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The Dagger: The 19th Century Version of Rate My Professor

This post starts a new “From the Vault” series from the University Archives, which features previously published old favorites from “Blogging Hoosier History.” This post was originally authored by Information and Library Sciences student Randi Beam in January 2016 (now Instruction Archivist at the University of North Carolina at Charlotte).

Also from now until May 15, 2023 stop by the University Archives to check out our current exhibit “Two Centuries of Students Voices,” to see over 20 different student publications from University history.

Header of Vol. 1 No. 1 of The Dagger. Subtitle reads "Devoted to the interests of the State and the University. Let Truth Shine!" and then notes "Published each Commencement by the Seniors."
The Dagger, Vol. 1, No. 1, June 1875

Throughout history, college students have been prone to griping and airing their grievances with their school’s faculty and administration. Today these grievances are shared through Facebook statuses, Tweets, and ratings on Rate My Professor. However in 1875, the Indiana University students found another way to express their opinions: a little publication they ominously called The DaggerThe Dagger was started in 1875 by members of IU’s Beta Theta Pi fraternity and continued into 1880. Published at Commencement by the seniors of the fraternity, articles informed their fellow students, visitors, and the administrators about the problems that existed within the walls of the University. The slogan of the annual publication was “Let Truth Shine!” and the seniors had no qualms with letting the motto ring true.

The newsletter was split into the following sections: Salutatory, the State of the University, the Faculty Reviewed, and Miscellany. The Salutatory allowed for formal introduction of the contents and mission of the newsletter. The State of the University laid out the important opinions and particulars about the administration of the University and how they were ruining or improving the university.

Notable in the publications and valuable to researchers today is the Faculty Review, which includes Indiana University names of distinction such as Daniel KirkwoodTheophilus A. Wylie, and Elisha Ballantine; all of whom received glowing reviews from the Dagger’s staff members.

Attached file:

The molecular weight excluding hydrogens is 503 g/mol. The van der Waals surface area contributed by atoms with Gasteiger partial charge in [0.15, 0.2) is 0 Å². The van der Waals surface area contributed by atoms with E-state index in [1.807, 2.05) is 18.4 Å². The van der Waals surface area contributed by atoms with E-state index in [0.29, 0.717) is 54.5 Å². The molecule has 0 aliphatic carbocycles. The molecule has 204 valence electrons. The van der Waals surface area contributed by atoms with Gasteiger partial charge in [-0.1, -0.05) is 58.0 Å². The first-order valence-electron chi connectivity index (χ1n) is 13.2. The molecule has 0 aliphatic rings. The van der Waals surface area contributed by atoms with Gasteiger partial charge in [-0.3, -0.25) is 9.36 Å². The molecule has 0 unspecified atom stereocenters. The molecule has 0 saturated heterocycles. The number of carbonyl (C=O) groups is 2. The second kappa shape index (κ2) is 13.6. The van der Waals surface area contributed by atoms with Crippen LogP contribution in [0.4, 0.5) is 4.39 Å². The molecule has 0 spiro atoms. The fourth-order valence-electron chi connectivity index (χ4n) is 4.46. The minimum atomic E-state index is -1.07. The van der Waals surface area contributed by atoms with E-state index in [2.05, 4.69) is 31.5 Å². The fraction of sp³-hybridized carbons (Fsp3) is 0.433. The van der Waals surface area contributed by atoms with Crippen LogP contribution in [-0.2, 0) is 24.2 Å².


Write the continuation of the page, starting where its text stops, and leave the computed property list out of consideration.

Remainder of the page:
Clipping from The Dagger with the title "Sarah P. Morrison." First paragraph reads "We meet the painful duty of speaking of one Sarah P. Morrison, - Queen of the University. In selecting a teacher for the institution of this character, common sense who dictate that the candidate have some shadow of a reputation, a few reliable words of recommendations; or at least the outward appearance of an intelligent being. If she had any reputation we ask in the name of God, upon what is it based, if accompanied by any reliable recommendation, in the name of heaven how was it obtained?
The Dagger, Vol. 1. No. 1, June 1875

The students note the good and bad in each instructor and save some cutting remarks for IU’s first female student turned instructor, Sarah Parke Morrison, by declaring: “If she had any reputation we ask in the name of God, upon what is it based, if accompanied by any reliable recommendation, in the name of heaven how was it obtained?” One does wonder if Morrison received an unfair level of critique due to her gender.

Even the librarian is not sacred to the writers. In the June 1880 issue they depict the book buying trips of librarian William Spangler as a great blight on the expenses of the students’ tuitions. The writers proclaim: “It’s high-handed robbery from the students to pay this ornery faculty pimp’s way through college and to Europe and back.”

The Miscellany section of the newsletter is a hot bed of jeers, insights, and amusing limericks. This section was produced by the alumnae and looked to allow for some social reporting aside from the grievances of the university. Many times individuals were mentioned by name but some references were anonymous. A perfect example of this lies in this musing from the June 1875 edition: “One of the senior girls has a better mustache over her eyes than any one of the boys has under his nose.” This section was a perfect outlet for social reporting and anonymous name calling that denoted the reputation of the newsletter. It also allowed for the fraternity to establish a pecking order of rivals.

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